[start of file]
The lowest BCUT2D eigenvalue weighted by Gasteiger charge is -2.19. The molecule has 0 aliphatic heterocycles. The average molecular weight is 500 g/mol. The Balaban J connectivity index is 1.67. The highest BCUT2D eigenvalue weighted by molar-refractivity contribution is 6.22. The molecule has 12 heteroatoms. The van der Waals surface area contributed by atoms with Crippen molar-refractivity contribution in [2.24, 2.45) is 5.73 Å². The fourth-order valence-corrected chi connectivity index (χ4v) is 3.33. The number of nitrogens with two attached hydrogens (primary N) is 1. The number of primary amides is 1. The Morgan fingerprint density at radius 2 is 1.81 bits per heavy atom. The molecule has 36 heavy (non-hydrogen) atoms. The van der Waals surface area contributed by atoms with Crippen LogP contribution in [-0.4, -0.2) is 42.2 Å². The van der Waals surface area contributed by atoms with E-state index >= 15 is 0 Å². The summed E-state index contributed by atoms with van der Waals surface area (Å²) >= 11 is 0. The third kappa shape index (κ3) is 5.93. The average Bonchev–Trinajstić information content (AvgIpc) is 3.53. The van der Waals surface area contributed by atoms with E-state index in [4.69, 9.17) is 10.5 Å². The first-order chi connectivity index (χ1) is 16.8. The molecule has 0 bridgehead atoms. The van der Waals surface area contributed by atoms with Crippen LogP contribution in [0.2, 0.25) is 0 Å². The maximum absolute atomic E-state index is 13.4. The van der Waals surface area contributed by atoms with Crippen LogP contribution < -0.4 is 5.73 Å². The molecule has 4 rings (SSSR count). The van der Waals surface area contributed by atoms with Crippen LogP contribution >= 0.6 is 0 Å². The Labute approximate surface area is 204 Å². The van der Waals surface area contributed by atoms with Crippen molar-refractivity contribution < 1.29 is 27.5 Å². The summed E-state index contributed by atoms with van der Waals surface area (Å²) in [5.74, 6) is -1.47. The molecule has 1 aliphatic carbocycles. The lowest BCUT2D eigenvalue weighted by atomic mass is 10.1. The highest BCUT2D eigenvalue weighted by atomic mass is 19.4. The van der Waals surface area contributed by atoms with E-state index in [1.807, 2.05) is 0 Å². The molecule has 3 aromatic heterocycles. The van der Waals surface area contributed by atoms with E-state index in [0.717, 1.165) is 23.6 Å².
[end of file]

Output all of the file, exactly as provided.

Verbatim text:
The lowest BCUT2D eigenvalue weighted by Gasteiger charge is -2.19. The molecule has 0 aliphatic heterocycles. The average molecular weight is 500 g/mol. The Balaban J connectivity index is 1.67. The highest BCUT2D eigenvalue weighted by molar-refractivity contribution is 6.22. The molecule has 12 heteroatoms. The van der Waals surface area contributed by atoms with Crippen molar-refractivity contribution in [2.24, 2.45) is 5.73 Å². The fourth-order valence-corrected chi connectivity index (χ4v) is 3.33. The number of nitrogens with two attached hydrogens (primary N) is 1. The number of primary amides is 1. The Morgan fingerprint density at radius 2 is 1.81 bits per heavy atom. The molecule has 36 heavy (non-hydrogen) atoms. The van der Waals surface area contributed by atoms with Crippen LogP contribution in [-0.4, -0.2) is 42.2 Å². The van der Waals surface area contributed by atoms with E-state index >= 15 is 0 Å². The summed E-state index contributed by atoms with van der Waals surface area (Å²) >= 11 is 0. The third kappa shape index (κ3) is 5.93. The average Bonchev–Trinajstić information content (AvgIpc) is 3.53. The van der Waals surface area contributed by atoms with E-state index in [4.69, 9.17) is 10.5 Å². The first-order chi connectivity index (χ1) is 16.8. The molecule has 0 bridgehead atoms. The van der Waals surface area contributed by atoms with Crippen LogP contribution in [0.2, 0.25) is 0 Å². The maximum absolute atomic E-state index is 13.4. The van der Waals surface area contributed by atoms with Crippen LogP contribution < -0.4 is 5.73 Å². The molecule has 4 rings (SSSR count). The van der Waals surface area contributed by atoms with Crippen LogP contribution >= 0.6 is 0 Å². The Labute approximate surface area is 204 Å². The van der Waals surface area contributed by atoms with Crippen molar-refractivity contribution < 1.29 is 27.5 Å². The summed E-state index contributed by atoms with van der Waals surface area (Å²) in [5.74, 6) is -1.47. The molecule has 1 aliphatic carbocycles. The lowest BCUT2D eigenvalue weighted by atomic mass is 10.1. The highest BCUT2D eigenvalue weighted by atomic mass is 19.4. The van der Waals surface area contributed by atoms with E-state index in [1.807, 2.05) is 0 Å². The molecule has 3 aromatic heterocycles. The van der Waals surface area contributed by atoms with E-state index in [0.717, 1.165) is 23.6 Å².